Salt doesn’t mean salty

“Salt is a flavor enhancer,” Nathan says. “It’s not just to make things taste salty or taste like McDonald’s; it has a purpose.” A generous pinch of salt in your blueberry pie filling will make the finished product taste more like blueberry pie.

I learned this lesson the hard way at Huckleberry when I baked three tall and proud pumpkin teacakes and unknowingly had forgotten the salt. I watched Nathan take a bite and then toss them one by one into the trash. Of course she had me taste my mistake before it went in the garbage can, and what struck me most was how remarkably dull it was. Without salt, the sugar, the pumpkin and the spice had gone missing. It was as if the lights had been turned off.

Color is flavor

Nathan bakes her lemon-pistachio cake.
(Mariah Tauger / Los Angeles Times)

Recipe: Lemon-pistachio cake »

If there was a mantra of morning bake at Huckleberry, this was it. I can still hear Nathan’s voice, telling the new girl to put the scones back in the oven and repeating the phrase for the 100th time: “Color is flavor.”

You could turn to science to spell out why caramelization and the Maillard reaction make food taste better, but I prefer Nathan’s explanation. “I think of color as another ingredient,” she says. “When you toast something, you make it taste like more of what it is. Forgetting your color is like forgetting the salt.”

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Cook with all your senses

One of the first mistakes I made at Huckleberry was asking how long the biscuits took to bake. I didn’t need a timer, I was told; the biscuits would bake until they were done. Instead of a stopwatch, I would have to use my eyes, ears, nose and hands to figure out when that was.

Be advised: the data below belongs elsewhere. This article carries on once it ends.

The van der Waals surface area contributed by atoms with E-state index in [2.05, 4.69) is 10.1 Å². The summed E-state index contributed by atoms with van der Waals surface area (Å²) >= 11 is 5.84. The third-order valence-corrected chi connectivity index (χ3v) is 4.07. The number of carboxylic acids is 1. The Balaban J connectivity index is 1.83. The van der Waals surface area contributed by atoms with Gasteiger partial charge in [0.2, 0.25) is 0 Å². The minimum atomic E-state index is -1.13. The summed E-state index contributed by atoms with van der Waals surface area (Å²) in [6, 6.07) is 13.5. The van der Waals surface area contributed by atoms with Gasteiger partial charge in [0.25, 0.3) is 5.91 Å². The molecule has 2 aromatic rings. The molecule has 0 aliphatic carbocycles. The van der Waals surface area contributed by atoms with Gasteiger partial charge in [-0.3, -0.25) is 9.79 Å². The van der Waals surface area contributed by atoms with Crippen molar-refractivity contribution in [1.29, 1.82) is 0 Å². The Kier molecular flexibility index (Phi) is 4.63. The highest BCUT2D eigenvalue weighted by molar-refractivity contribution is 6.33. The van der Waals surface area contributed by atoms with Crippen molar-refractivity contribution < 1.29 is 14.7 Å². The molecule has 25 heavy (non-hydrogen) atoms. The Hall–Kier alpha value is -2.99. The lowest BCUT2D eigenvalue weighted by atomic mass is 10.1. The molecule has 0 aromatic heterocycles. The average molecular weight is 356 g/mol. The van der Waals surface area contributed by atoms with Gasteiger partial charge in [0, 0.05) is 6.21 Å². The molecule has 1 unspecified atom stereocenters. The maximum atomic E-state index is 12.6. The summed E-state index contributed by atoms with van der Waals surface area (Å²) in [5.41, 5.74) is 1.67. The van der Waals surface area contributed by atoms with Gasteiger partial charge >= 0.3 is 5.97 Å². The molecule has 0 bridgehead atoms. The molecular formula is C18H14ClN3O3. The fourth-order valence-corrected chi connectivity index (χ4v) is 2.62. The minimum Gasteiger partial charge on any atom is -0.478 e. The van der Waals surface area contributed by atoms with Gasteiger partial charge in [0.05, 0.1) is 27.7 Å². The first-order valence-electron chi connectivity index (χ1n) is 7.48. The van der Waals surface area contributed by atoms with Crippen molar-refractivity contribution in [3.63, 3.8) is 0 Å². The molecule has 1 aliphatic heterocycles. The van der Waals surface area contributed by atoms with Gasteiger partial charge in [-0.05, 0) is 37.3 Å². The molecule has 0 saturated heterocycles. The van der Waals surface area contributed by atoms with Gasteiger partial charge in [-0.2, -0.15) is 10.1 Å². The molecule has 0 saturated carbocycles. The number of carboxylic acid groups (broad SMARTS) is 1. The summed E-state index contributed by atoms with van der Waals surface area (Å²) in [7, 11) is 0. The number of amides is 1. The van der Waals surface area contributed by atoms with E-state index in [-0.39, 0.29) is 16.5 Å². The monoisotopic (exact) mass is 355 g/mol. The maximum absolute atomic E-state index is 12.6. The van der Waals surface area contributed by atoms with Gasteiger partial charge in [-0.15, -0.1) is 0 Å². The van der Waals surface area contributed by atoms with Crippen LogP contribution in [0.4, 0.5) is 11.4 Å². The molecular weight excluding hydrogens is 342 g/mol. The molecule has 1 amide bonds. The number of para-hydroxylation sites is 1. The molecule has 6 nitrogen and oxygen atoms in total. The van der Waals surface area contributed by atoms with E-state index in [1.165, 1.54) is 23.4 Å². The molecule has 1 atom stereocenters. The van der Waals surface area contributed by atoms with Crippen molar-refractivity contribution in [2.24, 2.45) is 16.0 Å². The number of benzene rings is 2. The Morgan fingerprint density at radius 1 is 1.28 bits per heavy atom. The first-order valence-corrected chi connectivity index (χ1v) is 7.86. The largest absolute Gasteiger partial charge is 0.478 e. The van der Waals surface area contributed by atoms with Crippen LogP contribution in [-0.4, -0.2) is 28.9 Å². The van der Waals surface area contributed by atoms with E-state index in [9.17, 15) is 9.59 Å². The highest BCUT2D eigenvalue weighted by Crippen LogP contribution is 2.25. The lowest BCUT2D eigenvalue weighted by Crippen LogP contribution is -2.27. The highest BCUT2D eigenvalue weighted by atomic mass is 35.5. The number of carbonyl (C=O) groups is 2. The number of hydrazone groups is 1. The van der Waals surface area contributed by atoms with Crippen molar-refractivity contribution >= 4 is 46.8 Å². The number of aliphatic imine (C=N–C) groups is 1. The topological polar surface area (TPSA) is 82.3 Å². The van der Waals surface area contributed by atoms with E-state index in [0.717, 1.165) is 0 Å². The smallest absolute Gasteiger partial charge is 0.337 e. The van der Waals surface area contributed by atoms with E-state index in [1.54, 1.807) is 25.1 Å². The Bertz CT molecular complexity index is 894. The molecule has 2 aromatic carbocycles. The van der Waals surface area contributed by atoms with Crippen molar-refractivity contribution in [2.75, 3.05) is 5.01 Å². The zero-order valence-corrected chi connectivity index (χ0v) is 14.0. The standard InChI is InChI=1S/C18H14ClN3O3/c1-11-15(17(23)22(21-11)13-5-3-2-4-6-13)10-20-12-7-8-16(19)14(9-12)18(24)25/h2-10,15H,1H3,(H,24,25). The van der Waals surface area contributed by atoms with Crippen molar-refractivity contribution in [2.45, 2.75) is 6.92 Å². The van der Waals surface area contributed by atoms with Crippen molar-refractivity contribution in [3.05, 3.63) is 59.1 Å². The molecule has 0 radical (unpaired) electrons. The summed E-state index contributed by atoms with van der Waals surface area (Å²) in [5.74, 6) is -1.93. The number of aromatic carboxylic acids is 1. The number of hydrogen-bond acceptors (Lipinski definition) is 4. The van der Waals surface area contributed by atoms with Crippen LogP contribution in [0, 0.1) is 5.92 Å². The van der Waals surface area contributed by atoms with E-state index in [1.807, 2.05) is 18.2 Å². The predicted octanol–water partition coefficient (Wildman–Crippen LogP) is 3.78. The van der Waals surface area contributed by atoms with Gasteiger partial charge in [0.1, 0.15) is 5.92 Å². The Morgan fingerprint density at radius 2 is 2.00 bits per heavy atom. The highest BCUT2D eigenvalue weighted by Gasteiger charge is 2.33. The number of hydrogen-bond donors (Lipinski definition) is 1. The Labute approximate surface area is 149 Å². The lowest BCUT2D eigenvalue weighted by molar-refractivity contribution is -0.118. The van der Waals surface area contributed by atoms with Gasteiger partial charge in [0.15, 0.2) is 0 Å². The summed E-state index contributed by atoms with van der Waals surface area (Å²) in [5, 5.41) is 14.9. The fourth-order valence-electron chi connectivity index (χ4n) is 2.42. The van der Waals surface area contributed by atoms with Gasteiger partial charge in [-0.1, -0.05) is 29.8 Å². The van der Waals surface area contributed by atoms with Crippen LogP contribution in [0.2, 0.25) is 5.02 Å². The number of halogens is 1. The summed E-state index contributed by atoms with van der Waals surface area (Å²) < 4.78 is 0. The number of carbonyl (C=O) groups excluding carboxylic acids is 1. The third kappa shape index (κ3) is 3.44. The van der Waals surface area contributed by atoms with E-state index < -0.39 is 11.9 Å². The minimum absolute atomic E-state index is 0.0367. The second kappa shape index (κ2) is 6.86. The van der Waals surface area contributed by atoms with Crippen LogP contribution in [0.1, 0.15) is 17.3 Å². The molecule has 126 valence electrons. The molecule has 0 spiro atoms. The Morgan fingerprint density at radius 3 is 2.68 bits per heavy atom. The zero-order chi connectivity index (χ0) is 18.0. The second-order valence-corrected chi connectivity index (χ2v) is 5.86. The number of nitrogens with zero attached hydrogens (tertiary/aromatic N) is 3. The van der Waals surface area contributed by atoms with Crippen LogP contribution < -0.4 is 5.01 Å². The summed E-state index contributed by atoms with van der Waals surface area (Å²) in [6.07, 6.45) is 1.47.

At Huckleberry the biscuits were studded with bacon and maple syrup, and their sweet, salty aroma was the first clue that they were almost done. The second was their appearance. First, the shoulders would slump as the butter yielded to the heat, and then the surface would freckle, slowly from the outside in, until each rounded top turned an amber hue. At this point we would pull them out of the oven just long enough to brush each biscuit with a lacquer of maple syrup and then continue to bake them until the amber gave way to a rich toffee brown.

Zoe Nathan baking at home.
(Mariah Tauger / Los Angeles Times)

“As I’ve gotten older I’ve become more of a spiritual person,” Nathan tells me, “but when I was younger, baking was my meditation, my religion, my everything. It was the only thing that made me present, and when you’re present, you’re seeing things, you’re hearing things, you’re a part of things. I guess I never understood why someone would turn that off. Does anyone really need a piece of cake? I was baking to get centered, to feel like myself.”

When you cook with your senses, you can hear the water boil and smell the butter browning. You can look for hot spots, feel for doneness, and most important, Nathan reminds me, taste for salt in your batter.


Lemon-pistachio cake.
(Mariah Tauger / Los Angeles Times)

“People are scared of baking,” Nathan says, while scooping the last of her pale yellow batter into a well-worn cake pan. “There’s so much unnecessary pressure around food because you want it to look good. You have to follow the recipe, and then if you screw it up, it’s wrong.” What’s missing from the kitchen, she says, is playfulness.

So pile on too much frosting. See how tall you can stack the layer cake. Let go of the picture-perfect image and embrace the mess. Baking is not about getting the Instagram photo, it’s about creating joy.


“What’s the worst thing that’s going to happen? If it’s horrible, then you throw it away and drive to your local bakery and buy something sweet. That’s what we’re there for.”